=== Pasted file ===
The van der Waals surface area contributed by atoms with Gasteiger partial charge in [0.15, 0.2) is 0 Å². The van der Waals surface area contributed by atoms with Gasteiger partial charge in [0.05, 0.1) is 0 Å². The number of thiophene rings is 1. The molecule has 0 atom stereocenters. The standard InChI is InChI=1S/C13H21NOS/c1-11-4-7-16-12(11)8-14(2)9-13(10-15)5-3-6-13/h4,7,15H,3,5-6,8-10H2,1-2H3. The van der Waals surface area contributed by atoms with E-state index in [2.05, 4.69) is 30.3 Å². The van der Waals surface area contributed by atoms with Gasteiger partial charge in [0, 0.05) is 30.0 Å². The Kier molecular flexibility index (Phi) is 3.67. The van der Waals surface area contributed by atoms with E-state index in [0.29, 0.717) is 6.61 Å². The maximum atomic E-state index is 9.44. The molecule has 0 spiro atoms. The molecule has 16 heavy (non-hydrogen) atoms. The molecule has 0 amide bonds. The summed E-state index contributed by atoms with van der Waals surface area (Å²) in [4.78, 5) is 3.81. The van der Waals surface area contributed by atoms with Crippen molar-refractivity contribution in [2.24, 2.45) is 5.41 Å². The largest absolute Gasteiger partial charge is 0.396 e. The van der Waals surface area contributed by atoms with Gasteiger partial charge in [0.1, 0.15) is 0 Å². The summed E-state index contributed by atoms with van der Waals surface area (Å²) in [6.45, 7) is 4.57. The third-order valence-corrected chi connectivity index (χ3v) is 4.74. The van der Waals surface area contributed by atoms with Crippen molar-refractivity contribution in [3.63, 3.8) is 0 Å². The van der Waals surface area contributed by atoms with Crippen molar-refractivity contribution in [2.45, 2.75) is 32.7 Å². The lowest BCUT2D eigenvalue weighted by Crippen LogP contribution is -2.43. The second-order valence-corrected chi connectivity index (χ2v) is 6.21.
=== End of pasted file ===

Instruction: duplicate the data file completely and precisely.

The van der Waals surface area contributed by atoms with Gasteiger partial charge in [0.15, 0.2) is 0 Å². The van der Waals surface area contributed by atoms with Gasteiger partial charge in [0.05, 0.1) is 0 Å². The number of thiophene rings is 1. The molecule has 0 atom stereocenters. The standard InChI is InChI=1S/C13H21NOS/c1-11-4-7-16-12(11)8-14(2)9-13(10-15)5-3-6-13/h4,7,15H,3,5-6,8-10H2,1-2H3. The van der Waals surface area contributed by atoms with E-state index in [2.05, 4.69) is 30.3 Å². The van der Waals surface area contributed by atoms with Gasteiger partial charge in [0, 0.05) is 30.0 Å². The Kier molecular flexibility index (Phi) is 3.67. The van der Waals surface area contributed by atoms with E-state index in [0.29, 0.717) is 6.61 Å². The maximum atomic E-state index is 9.44. The molecule has 0 spiro atoms. The molecule has 16 heavy (non-hydrogen) atoms. The molecule has 0 amide bonds. The summed E-state index contributed by atoms with van der Waals surface area (Å²) in [4.78, 5) is 3.81. The van der Waals surface area contributed by atoms with Crippen molar-refractivity contribution in [2.24, 2.45) is 5.41 Å². The largest absolute Gasteiger partial charge is 0.396 e. The van der Waals surface area contributed by atoms with Gasteiger partial charge in [0.1, 0.15) is 0 Å². The summed E-state index contributed by atoms with van der Waals surface area (Å²) in [6.45, 7) is 4.57. The third-order valence-corrected chi connectivity index (χ3v) is 4.74. The van der Waals surface area contributed by atoms with Crippen molar-refractivity contribution in [3.63, 3.8) is 0 Å². The van der Waals surface area contributed by atoms with Crippen molar-refractivity contribution in [2.45, 2.75) is 32.7 Å². The lowest BCUT2D eigenvalue weighted by Crippen LogP contribution is -2.43. The second-order valence-corrected chi connectivity index (χ2v) is 6.21.